A Welcome Relief
Durable Mike Jackson Anchored Bullpens for 17 Seasons
By CRAIG MUDER
December 18, 2009
COOPERSTOWN, N.Y. -- Mike Jackson spent most of his career as a setup man, toiling anonymously in front of closers like Rod Beck and Jose Mesa.
But when it came time to step into the spotlight, Jackson proved more than ready.
|Mike Jackson is one of 26 players on the BBWAA ballot for the Class of 2010 at the Hall of Fame.|
Jackson is one of 26 players on the 2010 Baseball Writers’ Association of America ballot for the Class of 2010 at the National Baseball Hall of Fame and Museum. Jackson is making his debut on the BBWAA ballot.
BBWAA members who have at least 10 years of tenure with the organization can vote in the election, and the results will be announced Jan. 6. Any candidate who receives at least 75 percent of all BBWAA vote cast will be enshrined in the Hall of Fame as part of the Class of 2010. The Induction Ceremony will be held July 25 in Cooperstown.
Jackson, born Dec. 22, 1964, in Houston, Texas, was a second-round draft pick of the Phillies in 1984. He made his big league debut with the Phillies in 1986 before becoming a fulltime reliever in 1988 after he was traded to the Mariners. In four years with Seattle, Jackson averaged almost 66 games per season while striking out 78 batters per campaign with a slider that was among baseball’s best.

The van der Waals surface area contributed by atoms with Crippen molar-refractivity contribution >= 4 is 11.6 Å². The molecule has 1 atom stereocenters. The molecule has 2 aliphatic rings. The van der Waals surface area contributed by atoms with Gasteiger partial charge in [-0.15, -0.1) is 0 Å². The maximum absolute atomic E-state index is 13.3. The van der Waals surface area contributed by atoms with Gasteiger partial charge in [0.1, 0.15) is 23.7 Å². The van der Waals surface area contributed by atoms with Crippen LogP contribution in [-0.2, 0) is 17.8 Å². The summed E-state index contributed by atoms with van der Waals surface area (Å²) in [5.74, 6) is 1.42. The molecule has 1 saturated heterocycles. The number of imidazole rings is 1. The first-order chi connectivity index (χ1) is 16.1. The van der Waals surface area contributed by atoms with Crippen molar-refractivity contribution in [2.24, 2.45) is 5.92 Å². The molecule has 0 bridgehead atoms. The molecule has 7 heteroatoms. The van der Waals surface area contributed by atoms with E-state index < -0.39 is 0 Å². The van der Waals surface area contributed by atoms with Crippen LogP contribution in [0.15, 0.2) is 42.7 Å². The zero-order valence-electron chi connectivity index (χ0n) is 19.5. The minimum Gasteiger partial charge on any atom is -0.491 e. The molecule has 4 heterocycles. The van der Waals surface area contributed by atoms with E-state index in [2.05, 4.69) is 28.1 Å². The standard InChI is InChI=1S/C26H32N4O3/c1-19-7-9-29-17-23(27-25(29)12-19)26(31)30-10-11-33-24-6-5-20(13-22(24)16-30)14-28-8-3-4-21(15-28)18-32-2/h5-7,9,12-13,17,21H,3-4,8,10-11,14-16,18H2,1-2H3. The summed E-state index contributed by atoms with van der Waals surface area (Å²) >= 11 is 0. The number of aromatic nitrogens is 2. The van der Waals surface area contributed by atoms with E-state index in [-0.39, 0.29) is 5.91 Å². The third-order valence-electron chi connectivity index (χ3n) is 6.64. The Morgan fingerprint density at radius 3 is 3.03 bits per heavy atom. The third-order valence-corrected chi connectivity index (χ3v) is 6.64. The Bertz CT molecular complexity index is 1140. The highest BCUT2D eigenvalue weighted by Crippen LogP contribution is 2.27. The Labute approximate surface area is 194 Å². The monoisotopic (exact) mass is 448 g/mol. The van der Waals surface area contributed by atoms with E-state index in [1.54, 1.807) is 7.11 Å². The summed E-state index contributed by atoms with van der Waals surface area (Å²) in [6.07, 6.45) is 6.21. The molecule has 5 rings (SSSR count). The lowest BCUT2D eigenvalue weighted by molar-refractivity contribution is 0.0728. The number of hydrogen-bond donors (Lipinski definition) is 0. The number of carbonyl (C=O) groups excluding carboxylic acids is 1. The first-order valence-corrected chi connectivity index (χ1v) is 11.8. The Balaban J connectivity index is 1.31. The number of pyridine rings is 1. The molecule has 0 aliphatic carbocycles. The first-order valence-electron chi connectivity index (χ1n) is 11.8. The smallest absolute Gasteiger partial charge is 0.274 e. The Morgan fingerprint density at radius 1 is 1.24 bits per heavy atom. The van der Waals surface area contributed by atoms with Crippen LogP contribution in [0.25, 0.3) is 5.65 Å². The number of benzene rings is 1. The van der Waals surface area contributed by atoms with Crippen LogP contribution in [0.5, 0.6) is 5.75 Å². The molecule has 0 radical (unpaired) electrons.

“I never put pressure on myself,” Jackson said. “There is no situation that I haven’t been accustomed to and pitched in.”
Jackson moved to the Giants in 1992, where he established himself as one of baseball’s best eighth-inning relievers – leading the National League in appearances in 1993 with 81. After bouncing to Cincinnati and back to Seattle, Jackson joined Cleveland in 1997 and had 15 saves in 71 appearances while helping the Indians reach the World Series. Pitching in 13 of Cleveland’s 18 postseason games that year, Jackson went 1-0 with a 0.68 earned-run average.
“He pretty much ran the string out and faced as many hitters as he could,” said former Indians pitching coach Mark Wiley. “I don’t think there’s a better competitor on the mound than Jackson.”
In 1998 and 1999, Jackson became Cleveland’s closer, notching 79 saves over two seasons. He signed a lucrative free agent deal with the Phillies prior to the 2000 season, but did not pitch in a single game due to a shoulder injury that required surgery.
Jackson pitched three more big league seasons, ending his 17-year career with the White Sox in 2004. The final numbers: 62-67, a 3.42 ERA, 142 saves and 1,005 appearances – 12th-best all-time.
“I’ve always been one of the guys ready to compete,” Jackson said, “regardless of the circumstances.”
Craig Muder is the director of communications for the National Baseball Hall of Fame and Museum